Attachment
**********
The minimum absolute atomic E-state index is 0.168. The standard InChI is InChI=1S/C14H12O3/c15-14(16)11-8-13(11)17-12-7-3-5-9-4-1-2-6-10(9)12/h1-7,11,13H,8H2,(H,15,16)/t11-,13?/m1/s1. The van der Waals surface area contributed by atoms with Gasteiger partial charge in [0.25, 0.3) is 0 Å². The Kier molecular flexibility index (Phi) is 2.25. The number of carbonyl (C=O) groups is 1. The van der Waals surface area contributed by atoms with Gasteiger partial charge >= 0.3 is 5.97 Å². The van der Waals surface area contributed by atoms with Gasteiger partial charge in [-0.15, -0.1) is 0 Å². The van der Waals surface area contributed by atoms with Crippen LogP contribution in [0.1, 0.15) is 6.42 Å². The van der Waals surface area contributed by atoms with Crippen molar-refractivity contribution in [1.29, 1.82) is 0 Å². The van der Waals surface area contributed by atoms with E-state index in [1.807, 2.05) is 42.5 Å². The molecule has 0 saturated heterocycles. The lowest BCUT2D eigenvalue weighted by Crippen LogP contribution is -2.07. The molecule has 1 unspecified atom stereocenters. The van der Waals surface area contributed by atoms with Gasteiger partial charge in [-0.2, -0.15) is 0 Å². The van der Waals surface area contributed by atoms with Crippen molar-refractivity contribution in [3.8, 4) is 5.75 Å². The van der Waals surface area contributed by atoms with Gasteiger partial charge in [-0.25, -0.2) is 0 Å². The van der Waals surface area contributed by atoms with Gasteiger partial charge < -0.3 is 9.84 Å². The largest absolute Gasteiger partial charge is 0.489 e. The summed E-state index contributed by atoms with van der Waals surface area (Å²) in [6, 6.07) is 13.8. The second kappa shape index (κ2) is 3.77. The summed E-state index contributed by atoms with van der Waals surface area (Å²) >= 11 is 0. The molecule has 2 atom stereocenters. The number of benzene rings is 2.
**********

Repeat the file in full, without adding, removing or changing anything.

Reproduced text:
The minimum absolute atomic E-state index is 0.168. The standard InChI is InChI=1S/C14H12O3/c15-14(16)11-8-13(11)17-12-7-3-5-9-4-1-2-6-10(9)12/h1-7,11,13H,8H2,(H,15,16)/t11-,13?/m1/s1. The van der Waals surface area contributed by atoms with Gasteiger partial charge in [0.25, 0.3) is 0 Å². The Kier molecular flexibility index (Phi) is 2.25. The number of carbonyl (C=O) groups is 1. The van der Waals surface area contributed by atoms with Gasteiger partial charge >= 0.3 is 5.97 Å². The van der Waals surface area contributed by atoms with Gasteiger partial charge in [-0.15, -0.1) is 0 Å². The van der Waals surface area contributed by atoms with Crippen LogP contribution in [0.1, 0.15) is 6.42 Å². The van der Waals surface area contributed by atoms with Crippen molar-refractivity contribution in [1.29, 1.82) is 0 Å². The van der Waals surface area contributed by atoms with E-state index in [1.807, 2.05) is 42.5 Å². The molecule has 0 saturated heterocycles. The lowest BCUT2D eigenvalue weighted by Crippen LogP contribution is -2.07. The molecule has 1 unspecified atom stereocenters. The van der Waals surface area contributed by atoms with Gasteiger partial charge in [-0.2, -0.15) is 0 Å². The van der Waals surface area contributed by atoms with Crippen molar-refractivity contribution in [3.8, 4) is 5.75 Å². The van der Waals surface area contributed by atoms with Gasteiger partial charge in [-0.25, -0.2) is 0 Å². The van der Waals surface area contributed by atoms with Gasteiger partial charge < -0.3 is 9.84 Å². The largest absolute Gasteiger partial charge is 0.489 e. The summed E-state index contributed by atoms with van der Waals surface area (Å²) in [6, 6.07) is 13.8. The second kappa shape index (κ2) is 3.77. The summed E-state index contributed by atoms with van der Waals surface area (Å²) >= 11 is 0. The molecule has 2 atom stereocenters. The number of benzene rings is 2.